Question of the Week: 7/25-7/31/16


Do you think a fad like “Pokémon Go” is helpful or harmful to historical sites?

(“Pokémon Go” is a newly released mobile game where players go looking for Pokémon on their phone, but in real world locations. Many parks and museums are hotspots in the game, but were not consulted or asked if they wanted to be included.)

9 Responses to Question of the Week: 7/25-7/31/16

  1. Pokéman Go is just fun, and it gets people outside, moving, talking, sharing, interacting, We haven’t seen this in a long time, and I think it is good! The Pokéman folks have been very cooperative about removing their critters from Auschwitz, Arlington, etc., which was something probably not considered in the initial rollout. Perhaps the designers did not know how successful it would be (I get this from the latest Comic-Con interviews), and so fumbled there as well.

    But geez–nothing like this has ever been tried. It is world-wide, and it gets folks out & about, and into places they might not normally choose to go.I think folks should stop getting all self-righteous and just enjoy the fun. One image I got on Facebook the other day was from a friend who has a summer job at the Monterey Bay Aquarium. I don’t know much about Pokémon, but apparently there are aquatic ones, and these are the ones that have been showing up at that site. In places where there have been thunderstorms, the creatures are more electrical in nature.

    If a museum or site has issues, apparently the Pokémon folks are very cooperative and remove the images. I think it may be more productive to go outside looking for little cartoon characters than to be stuck inside, glued to the TV, watching the conventions & the Olympics all summer. And geez–because fun!

    1. “I think folks should stop getting all self-righteous and just enjoy the fun.”
      Well, let’s strike a little bit of a balance here. Unfortunately it also gets people literally walking into traffic/other people, off of cliffs, into bathroom stalls, etc. Sometimes it’s okay to put the electronic toys and the virtual reality games away for a little bit.

      1. I think they tend to do this anyway. I think the number of dead bodies found is interesting. There have been at least three that I know of, but I haven’t followed this in a week or so. It is just a “thing,” I think–like hula hoops. I can recall several instances where people fell off cliffs trying to get a photo of something–I think one man murdered his wife & then said she fell off the mountain trying to get an image. It’s summer, it’s hot, and, apparently, it is what some folks are doing. I am inside trying to finish a book–lol!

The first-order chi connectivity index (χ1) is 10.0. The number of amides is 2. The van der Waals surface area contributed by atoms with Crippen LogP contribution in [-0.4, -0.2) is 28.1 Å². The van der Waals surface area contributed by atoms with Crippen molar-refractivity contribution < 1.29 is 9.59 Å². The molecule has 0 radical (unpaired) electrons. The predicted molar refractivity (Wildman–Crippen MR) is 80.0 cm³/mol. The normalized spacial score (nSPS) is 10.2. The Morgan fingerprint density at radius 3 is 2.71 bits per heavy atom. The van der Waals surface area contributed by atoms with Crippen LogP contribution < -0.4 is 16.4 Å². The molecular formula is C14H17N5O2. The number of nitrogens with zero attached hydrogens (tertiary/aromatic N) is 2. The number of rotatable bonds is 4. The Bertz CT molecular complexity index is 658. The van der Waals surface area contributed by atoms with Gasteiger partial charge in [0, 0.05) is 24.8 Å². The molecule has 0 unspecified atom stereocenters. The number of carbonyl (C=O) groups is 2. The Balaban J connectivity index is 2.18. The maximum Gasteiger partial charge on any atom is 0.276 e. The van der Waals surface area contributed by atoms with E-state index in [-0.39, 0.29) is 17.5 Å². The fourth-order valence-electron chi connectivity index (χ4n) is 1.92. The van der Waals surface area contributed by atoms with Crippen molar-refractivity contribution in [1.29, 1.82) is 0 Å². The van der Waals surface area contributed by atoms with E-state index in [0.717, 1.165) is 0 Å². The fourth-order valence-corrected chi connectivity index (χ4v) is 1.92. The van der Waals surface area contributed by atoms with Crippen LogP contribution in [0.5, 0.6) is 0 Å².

2. In all honesty, I represent municipalities and have several police departments who have had to deal with multiple incidents ranging from the negligently unsafe to nearly deadly. But “you’re only 35 once…”

  2. I am a curmudgeon. I do not like to see battlefields used for picnics, 5K or 10K or any other races. I do not like to see them used for bike riding merely for exercise or for jogging trails. To me these are sacred places and should be treated with respect.

    1. You would have really wigged out the time I saw the Hanover High Cheerleading Squad taking a picture of them in a pyramid on top of the big rock at Devil’s Den. When I asked what in the wide wide world of sports they were doing, they said, “It’s our annual fundraising calendar.”

  3. A day spent trying to learn, study, and honor the park beside the Marine Corps Museum with its many monuments and memorials was spoiled for me recently as I spent much time cleaning up trash left behind by hordes of Pokemoners that literally bumped into me while I attempted to photograph the monuments most dear to me. I left vowing to return after this fad fades. I even began writing a piece in my head denouncing these gamers and the decision allowing them full access to our national treasures. Since then though, after making a concerted effort repeatedly to engage these folks transfixed by their mobile devices, on the local battlefields and especially @ Ellwood Manor, I found a mixture of folks with no interest in history and others that felt they had to show some interest in the Parks and were receptive to exploring and learning about the history. Many only needed slight prodding to become engaged with the history while they enjoyed their recreation.
    The more I asked people about their intentions or purpose of their visits, the more I found that could be engaged. It took some effort and enduring many “punks” that basically told me to “get lost” in more modern terms, but my overall impression now is that it will bring many to their first park experience and that must have been the goal.
    What remains to be seen is the cost of repairing damages and cleanup and if this cost on underfunded infra structure and maintenance and whether that cost outweighs the benefit of new patrons.

  4. So sorry about the trash–even with all we try to do, and as much as we remind ourselves and others, humans leave trash. Thanks for interacting with the players. That is so positive! The Civil War Museum in Kenosha put up a sign welcoming Pokémoners. I was there when all this “broke” and the museum folks were scurrying to find a solution before anything became a “problem,” which I thought was great. Too bad there are no Civil War-themed icons. How cool to have one appear in a museum scenario! It could not be collected until you interacted with it, and could give back at least one piece of information. (I need to get out more!).

  5. i agree with mr Bradley. now just add to this list bike week in gettysburg. took some friends there to tour and did not realize it was this week end .
    finally gave up and went home

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